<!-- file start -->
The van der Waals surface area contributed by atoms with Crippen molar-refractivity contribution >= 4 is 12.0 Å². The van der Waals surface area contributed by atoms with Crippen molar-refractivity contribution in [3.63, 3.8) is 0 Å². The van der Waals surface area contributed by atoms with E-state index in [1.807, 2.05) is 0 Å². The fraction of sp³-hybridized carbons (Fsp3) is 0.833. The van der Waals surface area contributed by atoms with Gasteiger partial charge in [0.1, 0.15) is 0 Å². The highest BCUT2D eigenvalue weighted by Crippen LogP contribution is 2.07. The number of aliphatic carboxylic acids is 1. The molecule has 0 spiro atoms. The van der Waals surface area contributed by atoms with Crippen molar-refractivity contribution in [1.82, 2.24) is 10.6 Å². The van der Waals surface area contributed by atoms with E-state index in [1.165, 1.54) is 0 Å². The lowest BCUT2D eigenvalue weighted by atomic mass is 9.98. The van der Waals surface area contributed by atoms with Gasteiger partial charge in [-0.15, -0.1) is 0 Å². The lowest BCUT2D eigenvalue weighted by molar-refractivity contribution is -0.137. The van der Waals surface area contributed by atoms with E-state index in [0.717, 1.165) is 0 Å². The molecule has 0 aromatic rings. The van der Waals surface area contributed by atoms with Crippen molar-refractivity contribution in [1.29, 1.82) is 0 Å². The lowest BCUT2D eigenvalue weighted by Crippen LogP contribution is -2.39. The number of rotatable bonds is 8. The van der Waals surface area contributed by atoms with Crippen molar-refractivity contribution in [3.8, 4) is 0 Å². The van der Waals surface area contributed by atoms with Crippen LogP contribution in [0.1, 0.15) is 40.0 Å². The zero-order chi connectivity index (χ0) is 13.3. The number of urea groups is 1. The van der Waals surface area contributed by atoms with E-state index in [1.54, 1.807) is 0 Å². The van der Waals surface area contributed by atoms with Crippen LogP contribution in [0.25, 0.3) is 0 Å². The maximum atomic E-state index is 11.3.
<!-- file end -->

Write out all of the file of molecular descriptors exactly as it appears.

The van der Waals surface area contributed by atoms with Crippen molar-refractivity contribution >= 4 is 12.0 Å². The van der Waals surface area contributed by atoms with Crippen molar-refractivity contribution in [3.63, 3.8) is 0 Å². The van der Waals surface area contributed by atoms with E-state index in [1.807, 2.05) is 0 Å². The fraction of sp³-hybridized carbons (Fsp3) is 0.833. The van der Waals surface area contributed by atoms with Gasteiger partial charge in [0.1, 0.15) is 0 Å². The highest BCUT2D eigenvalue weighted by Crippen LogP contribution is 2.07. The number of aliphatic carboxylic acids is 1. The molecule has 0 spiro atoms. The van der Waals surface area contributed by atoms with Crippen molar-refractivity contribution in [1.82, 2.24) is 10.6 Å². The van der Waals surface area contributed by atoms with E-state index in [1.165, 1.54) is 0 Å². The lowest BCUT2D eigenvalue weighted by atomic mass is 9.98. The van der Waals surface area contributed by atoms with Gasteiger partial charge in [-0.15, -0.1) is 0 Å². The lowest BCUT2D eigenvalue weighted by molar-refractivity contribution is -0.137. The van der Waals surface area contributed by atoms with E-state index in [0.717, 1.165) is 0 Å². The molecule has 0 aromatic rings. The van der Waals surface area contributed by atoms with Crippen molar-refractivity contribution in [1.29, 1.82) is 0 Å². The lowest BCUT2D eigenvalue weighted by Crippen LogP contribution is -2.39. The number of rotatable bonds is 8. The van der Waals surface area contributed by atoms with Crippen molar-refractivity contribution in [3.8, 4) is 0 Å². The van der Waals surface area contributed by atoms with Crippen LogP contribution in [0.1, 0.15) is 40.0 Å². The zero-order chi connectivity index (χ0) is 13.3. The number of urea groups is 1. The van der Waals surface area contributed by atoms with E-state index in [1.54, 1.807) is 0 Å². The van der Waals surface area contributed by atoms with Crippen LogP contribution in [0.25, 0.3) is 0 Å². The maximum atomic E-state index is 11.3.